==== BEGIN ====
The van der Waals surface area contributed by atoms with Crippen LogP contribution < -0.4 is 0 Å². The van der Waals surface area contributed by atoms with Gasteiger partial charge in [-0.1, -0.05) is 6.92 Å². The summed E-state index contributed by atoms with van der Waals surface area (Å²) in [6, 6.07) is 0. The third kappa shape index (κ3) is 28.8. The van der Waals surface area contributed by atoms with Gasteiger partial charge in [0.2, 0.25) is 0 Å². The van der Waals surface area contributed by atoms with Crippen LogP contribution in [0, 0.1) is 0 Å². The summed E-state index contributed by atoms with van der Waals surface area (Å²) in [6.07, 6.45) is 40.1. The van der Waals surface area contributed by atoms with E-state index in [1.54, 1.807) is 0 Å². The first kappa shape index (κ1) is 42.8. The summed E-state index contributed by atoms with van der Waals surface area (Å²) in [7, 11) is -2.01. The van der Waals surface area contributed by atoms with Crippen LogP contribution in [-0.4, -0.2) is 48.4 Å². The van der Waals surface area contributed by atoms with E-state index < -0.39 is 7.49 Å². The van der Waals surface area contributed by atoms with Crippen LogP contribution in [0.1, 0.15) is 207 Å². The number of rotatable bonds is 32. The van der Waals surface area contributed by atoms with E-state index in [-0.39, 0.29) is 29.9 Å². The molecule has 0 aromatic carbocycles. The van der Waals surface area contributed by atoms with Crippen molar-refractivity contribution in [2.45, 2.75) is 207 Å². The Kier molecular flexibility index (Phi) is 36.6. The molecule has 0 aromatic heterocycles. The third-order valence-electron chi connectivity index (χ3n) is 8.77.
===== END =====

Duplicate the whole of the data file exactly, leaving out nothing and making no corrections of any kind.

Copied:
The van der Waals surface area contributed by atoms with Crippen LogP contribution < -0.4 is 0 Å². The van der Waals surface area contributed by atoms with Gasteiger partial charge in [-0.1, -0.05) is 6.92 Å². The summed E-state index contributed by atoms with van der Waals surface area (Å²) in [6, 6.07) is 0. The third kappa shape index (κ3) is 28.8. The van der Waals surface area contributed by atoms with Gasteiger partial charge in [0.2, 0.25) is 0 Å². The van der Waals surface area contributed by atoms with Crippen LogP contribution in [0, 0.1) is 0 Å². The summed E-state index contributed by atoms with van der Waals surface area (Å²) in [6.07, 6.45) is 40.1. The van der Waals surface area contributed by atoms with E-state index in [1.54, 1.807) is 0 Å². The first kappa shape index (κ1) is 42.8. The summed E-state index contributed by atoms with van der Waals surface area (Å²) in [7, 11) is -2.01. The van der Waals surface area contributed by atoms with Crippen LogP contribution in [-0.4, -0.2) is 48.4 Å². The van der Waals surface area contributed by atoms with E-state index < -0.39 is 7.49 Å². The van der Waals surface area contributed by atoms with Crippen LogP contribution in [0.1, 0.15) is 207 Å². The number of rotatable bonds is 32. The van der Waals surface area contributed by atoms with E-state index in [-0.39, 0.29) is 29.9 Å². The molecule has 0 aromatic carbocycles. The van der Waals surface area contributed by atoms with Crippen molar-refractivity contribution in [2.45, 2.75) is 207 Å². The Kier molecular flexibility index (Phi) is 36.6. The molecule has 0 aromatic heterocycles. The third-order valence-electron chi connectivity index (χ3n) is 8.77.